Keywords: N-surplus, manure use efficiency, nitrate leaching, nitrogen utilisation, upscaling, Danish agriculture, nitrogen policy.
Denmark is one of the world’s most intensively farmed countries and one of the largest exporters of animal products. This leads potentially to significant nitrogen (N) losses from agriculture, and policies to mitigate environmental effects of N have a high priority on the political agenda.
This paper presents the Danish measures to mitigate N-losses from agriculture, imposed since the early 1980s. These agro-environmental measures have shown remarkable results, investigated in the present paper, which focuses on the effects on N-losses and not the economic effects of this regulation. Accounting developments in N-losses on the national scale is difficult. Therefore, the development is described via three estimated, national level indicators: N-surplus (N-import minus N-export), N-efficiency (N-export per N-import), and N-leaching (simulated with the DAISY model and scaled up to the national level). N-surplus decreased from 490 kt N in 1985 to 313 kt N in 2002, and to 278 kt N in 2008. N-efficiency increased from 27% to 36% and 40% in the same period, while the N-leaching was estimated to be 334, 187 and 159 kt N, in 1985, 2002 and 2007 respectively. The trend in N leaching was confirmed by measurements in groundwaters of different age, and potential scenarios for further reductions in emissions of N and greenhouse gasses from Danish agriculture is presented.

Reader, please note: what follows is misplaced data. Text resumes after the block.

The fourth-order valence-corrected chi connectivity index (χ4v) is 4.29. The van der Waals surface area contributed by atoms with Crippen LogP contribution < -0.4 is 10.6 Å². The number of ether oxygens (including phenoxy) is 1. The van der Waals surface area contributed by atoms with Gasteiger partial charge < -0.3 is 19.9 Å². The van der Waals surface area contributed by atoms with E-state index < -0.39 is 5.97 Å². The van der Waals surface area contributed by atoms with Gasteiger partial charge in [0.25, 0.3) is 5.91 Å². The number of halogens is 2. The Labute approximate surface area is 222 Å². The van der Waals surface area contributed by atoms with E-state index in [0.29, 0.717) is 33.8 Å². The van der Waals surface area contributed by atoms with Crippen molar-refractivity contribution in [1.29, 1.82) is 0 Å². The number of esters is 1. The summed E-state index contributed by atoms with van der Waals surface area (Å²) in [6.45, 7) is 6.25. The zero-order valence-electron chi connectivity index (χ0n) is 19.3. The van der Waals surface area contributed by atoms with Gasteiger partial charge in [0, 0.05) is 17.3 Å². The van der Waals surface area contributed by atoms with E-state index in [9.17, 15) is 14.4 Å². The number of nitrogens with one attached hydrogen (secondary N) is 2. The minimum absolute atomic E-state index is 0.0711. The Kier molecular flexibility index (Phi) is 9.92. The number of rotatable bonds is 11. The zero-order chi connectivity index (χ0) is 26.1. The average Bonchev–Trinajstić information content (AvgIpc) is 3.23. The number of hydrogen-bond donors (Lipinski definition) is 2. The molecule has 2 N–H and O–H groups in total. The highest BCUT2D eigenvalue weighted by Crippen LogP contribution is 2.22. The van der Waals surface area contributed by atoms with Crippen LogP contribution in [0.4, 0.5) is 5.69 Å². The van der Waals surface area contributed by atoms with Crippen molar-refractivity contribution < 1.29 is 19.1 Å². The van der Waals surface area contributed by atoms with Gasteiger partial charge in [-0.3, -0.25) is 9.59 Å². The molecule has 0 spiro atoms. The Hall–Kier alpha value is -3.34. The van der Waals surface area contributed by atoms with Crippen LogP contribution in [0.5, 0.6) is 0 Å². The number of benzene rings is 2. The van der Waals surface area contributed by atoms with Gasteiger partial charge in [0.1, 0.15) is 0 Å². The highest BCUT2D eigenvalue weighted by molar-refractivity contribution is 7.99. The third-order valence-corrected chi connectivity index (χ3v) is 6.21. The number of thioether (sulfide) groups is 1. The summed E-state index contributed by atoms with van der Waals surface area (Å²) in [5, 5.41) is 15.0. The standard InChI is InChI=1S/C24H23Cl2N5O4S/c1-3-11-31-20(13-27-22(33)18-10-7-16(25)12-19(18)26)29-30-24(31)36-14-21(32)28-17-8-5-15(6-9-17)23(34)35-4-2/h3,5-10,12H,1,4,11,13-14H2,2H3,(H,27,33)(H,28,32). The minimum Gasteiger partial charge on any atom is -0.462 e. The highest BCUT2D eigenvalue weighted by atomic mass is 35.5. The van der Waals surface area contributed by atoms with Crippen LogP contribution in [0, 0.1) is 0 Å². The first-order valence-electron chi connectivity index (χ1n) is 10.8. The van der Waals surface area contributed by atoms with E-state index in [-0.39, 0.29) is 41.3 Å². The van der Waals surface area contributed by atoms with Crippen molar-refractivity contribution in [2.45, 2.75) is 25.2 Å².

In conclusion, N-leaching has been approximately halved since 1985, while crop yields have been maintained and animal production, expressed in kg N exported, increased by around 30% over the same period. The scenario studies show significant potentials for further reductions in N-losses, while maintaining production and increasing efficiency. However, the economic costs and benefits of the various types of nitrogen regulation is still an open question, which needs to be taken into account in a world with increased demands for agricultural products. The results presented may be an important input for such discussion.
Tommy Dalgaard, Nick Hutchings, Christen BÃƒÂ¸rgesen, Finn Pilegaard Vinther, Aarhus University, Department of Agroecology, P O Box 50, 8830 Tjele, Denmark, and
Birgitte Hansen, Geological Survey of Denmark and Greenland (GEUS), Lyseng Allé 1, 8270 HÃƒÂ¸jbjerg, Denmark.
24 pages, 11 figures, 5 tables, 34 references.